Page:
Saudi woman's lashing sentence for driving overturned
Saudi King Abdullah has overturned a court ruling sentencing a Saudi woman to be lashed 10 times for defying the kingdom's ban on female drivers, a government official said Wednesday.
The official declined to elaborate on the monarch's decision, and spoke on condition of anonymity because he was not authorized to brief the media.
A Saudi court on Tuesday found Shaima Jastaina guilty of violating the driving ban, and sentenced her to 10 lashes. The verdict took Saudi women by surprise, coming just a day after King Abdullah promised to protect women's rights and decreed that women would be allowed to participate in municipal elections in 2015.
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Abdullah also promised to appoint women to a currently all-male advisory body known as the Shura Council.
The harsh sentence marked the first time a legal punishment had been handed down since female activists began their campaign in June to break the taboo in this ultraconservative Muslim nation.
There are no written laws that restrict women from driving. Rather, the ban is rooted in conservative traditions and religious views that hold giving freedom of movement to women would make them vulnerable to sins.
Saudi Arabia is the only country in the world that bans women — both Saudi and foreign — from driving. The prohibition forces families to hire live-in drivers, and those who cannot afford the $300 to $400 a month for a driver must rely on male relatives to drive them to work, school, shopping or the doctor.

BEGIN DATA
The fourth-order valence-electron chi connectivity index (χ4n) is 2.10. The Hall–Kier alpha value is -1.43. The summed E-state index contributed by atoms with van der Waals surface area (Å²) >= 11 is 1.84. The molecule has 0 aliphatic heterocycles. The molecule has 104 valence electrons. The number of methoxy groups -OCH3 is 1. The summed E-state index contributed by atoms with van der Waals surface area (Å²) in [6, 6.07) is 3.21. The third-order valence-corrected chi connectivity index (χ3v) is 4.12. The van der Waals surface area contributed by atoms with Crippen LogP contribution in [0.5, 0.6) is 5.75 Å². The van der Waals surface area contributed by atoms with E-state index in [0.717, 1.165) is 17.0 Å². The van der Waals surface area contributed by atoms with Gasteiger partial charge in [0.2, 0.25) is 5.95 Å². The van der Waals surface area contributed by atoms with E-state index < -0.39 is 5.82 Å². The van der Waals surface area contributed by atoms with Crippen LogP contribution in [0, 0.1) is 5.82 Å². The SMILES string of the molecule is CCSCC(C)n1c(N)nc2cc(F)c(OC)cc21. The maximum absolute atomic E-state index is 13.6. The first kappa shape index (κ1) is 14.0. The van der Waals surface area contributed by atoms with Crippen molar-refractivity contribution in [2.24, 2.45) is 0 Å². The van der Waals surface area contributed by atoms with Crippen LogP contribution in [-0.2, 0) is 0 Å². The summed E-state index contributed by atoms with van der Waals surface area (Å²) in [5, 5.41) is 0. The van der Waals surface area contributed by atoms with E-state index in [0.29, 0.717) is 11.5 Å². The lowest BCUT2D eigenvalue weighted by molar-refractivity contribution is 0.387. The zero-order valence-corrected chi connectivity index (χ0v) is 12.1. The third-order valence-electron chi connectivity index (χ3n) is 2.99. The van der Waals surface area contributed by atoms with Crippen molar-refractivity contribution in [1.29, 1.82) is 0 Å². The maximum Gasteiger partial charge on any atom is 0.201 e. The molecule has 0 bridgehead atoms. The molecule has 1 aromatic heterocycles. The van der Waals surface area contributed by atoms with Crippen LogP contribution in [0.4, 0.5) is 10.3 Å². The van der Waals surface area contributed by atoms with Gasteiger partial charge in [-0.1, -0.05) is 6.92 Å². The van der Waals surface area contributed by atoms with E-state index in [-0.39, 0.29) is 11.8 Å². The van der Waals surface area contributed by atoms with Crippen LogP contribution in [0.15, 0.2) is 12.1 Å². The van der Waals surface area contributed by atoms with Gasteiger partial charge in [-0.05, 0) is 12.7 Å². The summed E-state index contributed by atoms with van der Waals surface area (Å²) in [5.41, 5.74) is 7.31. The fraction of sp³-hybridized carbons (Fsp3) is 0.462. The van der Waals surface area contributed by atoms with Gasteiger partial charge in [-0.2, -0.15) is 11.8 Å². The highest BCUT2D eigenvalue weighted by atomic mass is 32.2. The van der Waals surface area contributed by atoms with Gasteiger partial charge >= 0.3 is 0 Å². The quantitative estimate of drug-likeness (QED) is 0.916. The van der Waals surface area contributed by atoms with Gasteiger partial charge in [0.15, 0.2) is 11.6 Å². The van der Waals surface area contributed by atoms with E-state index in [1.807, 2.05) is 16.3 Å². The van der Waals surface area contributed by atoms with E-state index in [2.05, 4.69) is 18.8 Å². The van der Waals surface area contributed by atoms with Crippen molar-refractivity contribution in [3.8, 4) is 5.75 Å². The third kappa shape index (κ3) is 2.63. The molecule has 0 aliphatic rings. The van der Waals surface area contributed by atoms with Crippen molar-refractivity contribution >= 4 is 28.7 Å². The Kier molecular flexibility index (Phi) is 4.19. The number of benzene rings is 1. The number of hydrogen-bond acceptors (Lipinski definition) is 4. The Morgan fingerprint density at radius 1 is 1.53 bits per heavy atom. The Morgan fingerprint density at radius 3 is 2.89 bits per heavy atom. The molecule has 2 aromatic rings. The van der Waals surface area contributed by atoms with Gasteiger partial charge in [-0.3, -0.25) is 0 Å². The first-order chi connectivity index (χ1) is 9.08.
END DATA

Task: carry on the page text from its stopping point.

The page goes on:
Since June, dozens of women have led a campaign to try to break the taboo and impose a new status quo. The campaign's founder, Manal al-Sherif, who posted a video of herself driving on Facebook, was detained for more than 10 days. She was released after signing a pledge not to drive or speak to media.
Since then, women have been appearing in the streets driving their cars once or twice a week.
More women referred to trial
Until Tuesday, none had been sentenced by the courts. But recently, several women have been summoned for questioning by the prosecutor general and referred to trial.
One of them, housewife Najalaa al-Harriri, drove only two times, not out of defiance, but out of need, she says.
"I don't have a driver. I needed to drop my son off at school and pick up my daughter from work," she said over the phone from the western port city of Jeddah.
"The day the king gave his speech, I was sitting at the prosecutor's office and was asked why I needed to drive, how many times I drove and where," she said. She is to stand trial in a month.
After the king's announcement about voting rights for women, Saudi Arabia's Grand Mufti Abdel Aziz Al Sheik blessed the move and said, "It's for women's good."
Al-Harriri, who is one of the founders of a women's rights campaign called "My Right My Dignity," said, "It is strange that I was questioned at a time the mufti himself blessed the king's move."
Asked if the sentencing will stop women from driving, Maha al-Qahtani, another female activist, said, "This is our right, whether they like it or not."